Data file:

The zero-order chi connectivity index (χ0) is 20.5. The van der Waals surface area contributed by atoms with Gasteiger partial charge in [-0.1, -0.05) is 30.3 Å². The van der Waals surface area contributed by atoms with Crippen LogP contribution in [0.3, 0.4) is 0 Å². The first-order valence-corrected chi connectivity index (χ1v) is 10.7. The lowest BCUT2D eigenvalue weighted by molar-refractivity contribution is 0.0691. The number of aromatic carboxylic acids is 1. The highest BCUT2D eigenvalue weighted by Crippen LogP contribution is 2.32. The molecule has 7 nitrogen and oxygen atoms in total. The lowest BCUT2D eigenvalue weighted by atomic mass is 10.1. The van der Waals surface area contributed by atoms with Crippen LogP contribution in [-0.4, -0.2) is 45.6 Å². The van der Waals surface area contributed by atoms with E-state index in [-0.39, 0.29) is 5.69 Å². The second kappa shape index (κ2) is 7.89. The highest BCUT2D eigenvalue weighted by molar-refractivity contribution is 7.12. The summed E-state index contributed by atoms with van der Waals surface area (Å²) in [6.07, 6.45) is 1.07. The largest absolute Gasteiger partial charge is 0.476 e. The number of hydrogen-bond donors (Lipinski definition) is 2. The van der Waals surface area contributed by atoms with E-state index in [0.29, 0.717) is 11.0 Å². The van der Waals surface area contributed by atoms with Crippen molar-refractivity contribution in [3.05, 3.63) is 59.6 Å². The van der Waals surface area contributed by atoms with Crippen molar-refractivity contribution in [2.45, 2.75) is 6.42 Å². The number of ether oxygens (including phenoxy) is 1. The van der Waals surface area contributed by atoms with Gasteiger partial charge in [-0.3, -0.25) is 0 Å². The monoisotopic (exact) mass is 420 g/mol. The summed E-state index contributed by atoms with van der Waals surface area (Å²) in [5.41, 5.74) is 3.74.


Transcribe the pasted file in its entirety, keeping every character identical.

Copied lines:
The zero-order chi connectivity index (χ0) is 20.5. The van der Waals surface area contributed by atoms with Gasteiger partial charge in [-0.1, -0.05) is 30.3 Å². The van der Waals surface area contributed by atoms with Crippen LogP contribution in [0.3, 0.4) is 0 Å². The first-order valence-corrected chi connectivity index (χ1v) is 10.7. The lowest BCUT2D eigenvalue weighted by molar-refractivity contribution is 0.0691. The number of aromatic carboxylic acids is 1. The highest BCUT2D eigenvalue weighted by Crippen LogP contribution is 2.32. The molecule has 7 nitrogen and oxygen atoms in total. The lowest BCUT2D eigenvalue weighted by atomic mass is 10.1. The van der Waals surface area contributed by atoms with Crippen LogP contribution in [-0.4, -0.2) is 45.6 Å². The van der Waals surface area contributed by atoms with E-state index in [-0.39, 0.29) is 5.69 Å². The second kappa shape index (κ2) is 7.89. The highest BCUT2D eigenvalue weighted by molar-refractivity contribution is 7.12. The summed E-state index contributed by atoms with van der Waals surface area (Å²) in [6.07, 6.45) is 1.07. The largest absolute Gasteiger partial charge is 0.476 e. The number of hydrogen-bond donors (Lipinski definition) is 2. The van der Waals surface area contributed by atoms with E-state index in [0.29, 0.717) is 11.0 Å². The van der Waals surface area contributed by atoms with Crippen molar-refractivity contribution in [3.05, 3.63) is 59.6 Å². The van der Waals surface area contributed by atoms with Crippen molar-refractivity contribution in [2.45, 2.75) is 6.42 Å². The number of ether oxygens (including phenoxy) is 1. The van der Waals surface area contributed by atoms with Gasteiger partial charge in [-0.3, -0.25) is 0 Å². The monoisotopic (exact) mass is 420 g/mol. The summed E-state index contributed by atoms with van der Waals surface area (Å²) in [5.41, 5.74) is 3.74.